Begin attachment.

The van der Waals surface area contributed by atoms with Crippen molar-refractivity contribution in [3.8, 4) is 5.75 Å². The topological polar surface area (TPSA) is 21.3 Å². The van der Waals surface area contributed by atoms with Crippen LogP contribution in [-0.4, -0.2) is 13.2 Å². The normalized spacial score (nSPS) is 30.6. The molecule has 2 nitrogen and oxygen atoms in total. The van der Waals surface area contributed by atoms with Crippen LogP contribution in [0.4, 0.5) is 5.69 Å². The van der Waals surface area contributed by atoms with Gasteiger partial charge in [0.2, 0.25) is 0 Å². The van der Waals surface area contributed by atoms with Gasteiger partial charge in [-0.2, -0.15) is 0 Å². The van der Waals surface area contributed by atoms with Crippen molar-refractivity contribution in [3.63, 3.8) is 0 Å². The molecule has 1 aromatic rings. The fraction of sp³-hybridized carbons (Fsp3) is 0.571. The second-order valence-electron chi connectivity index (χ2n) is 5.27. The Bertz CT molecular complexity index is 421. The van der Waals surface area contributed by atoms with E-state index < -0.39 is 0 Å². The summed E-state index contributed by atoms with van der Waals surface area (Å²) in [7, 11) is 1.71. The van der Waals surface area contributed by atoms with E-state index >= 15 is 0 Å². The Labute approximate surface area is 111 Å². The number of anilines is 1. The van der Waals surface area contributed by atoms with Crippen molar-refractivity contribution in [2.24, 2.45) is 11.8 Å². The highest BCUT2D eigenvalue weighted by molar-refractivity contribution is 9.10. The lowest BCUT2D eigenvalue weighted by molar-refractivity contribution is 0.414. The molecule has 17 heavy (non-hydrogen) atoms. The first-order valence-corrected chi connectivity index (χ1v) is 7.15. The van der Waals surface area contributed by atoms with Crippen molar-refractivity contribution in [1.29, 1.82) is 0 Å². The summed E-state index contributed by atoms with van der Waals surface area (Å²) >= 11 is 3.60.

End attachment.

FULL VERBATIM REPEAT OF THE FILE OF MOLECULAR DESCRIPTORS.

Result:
The van der Waals surface area contributed by atoms with Crippen molar-refractivity contribution in [3.8, 4) is 5.75 Å². The topological polar surface area (TPSA) is 21.3 Å². The van der Waals surface area contributed by atoms with Crippen LogP contribution in [-0.4, -0.2) is 13.2 Å². The normalized spacial score (nSPS) is 30.6. The molecule has 2 nitrogen and oxygen atoms in total. The van der Waals surface area contributed by atoms with Crippen LogP contribution in [0.4, 0.5) is 5.69 Å². The van der Waals surface area contributed by atoms with Gasteiger partial charge in [0.2, 0.25) is 0 Å². The van der Waals surface area contributed by atoms with Gasteiger partial charge in [-0.2, -0.15) is 0 Å². The van der Waals surface area contributed by atoms with Crippen molar-refractivity contribution in [3.63, 3.8) is 0 Å². The molecule has 1 aromatic rings. The fraction of sp³-hybridized carbons (Fsp3) is 0.571. The second-order valence-electron chi connectivity index (χ2n) is 5.27. The Bertz CT molecular complexity index is 421. The van der Waals surface area contributed by atoms with E-state index < -0.39 is 0 Å². The summed E-state index contributed by atoms with van der Waals surface area (Å²) in [7, 11) is 1.71. The van der Waals surface area contributed by atoms with E-state index >= 15 is 0 Å². The Labute approximate surface area is 111 Å². The number of anilines is 1. The van der Waals surface area contributed by atoms with Crippen molar-refractivity contribution in [2.24, 2.45) is 11.8 Å². The highest BCUT2D eigenvalue weighted by molar-refractivity contribution is 9.10. The lowest BCUT2D eigenvalue weighted by molar-refractivity contribution is 0.414. The molecule has 17 heavy (non-hydrogen) atoms. The first-order valence-corrected chi connectivity index (χ1v) is 7.15. The van der Waals surface area contributed by atoms with Crippen molar-refractivity contribution in [1.29, 1.82) is 0 Å². The summed E-state index contributed by atoms with van der Waals surface area (Å²) >= 11 is 3.60.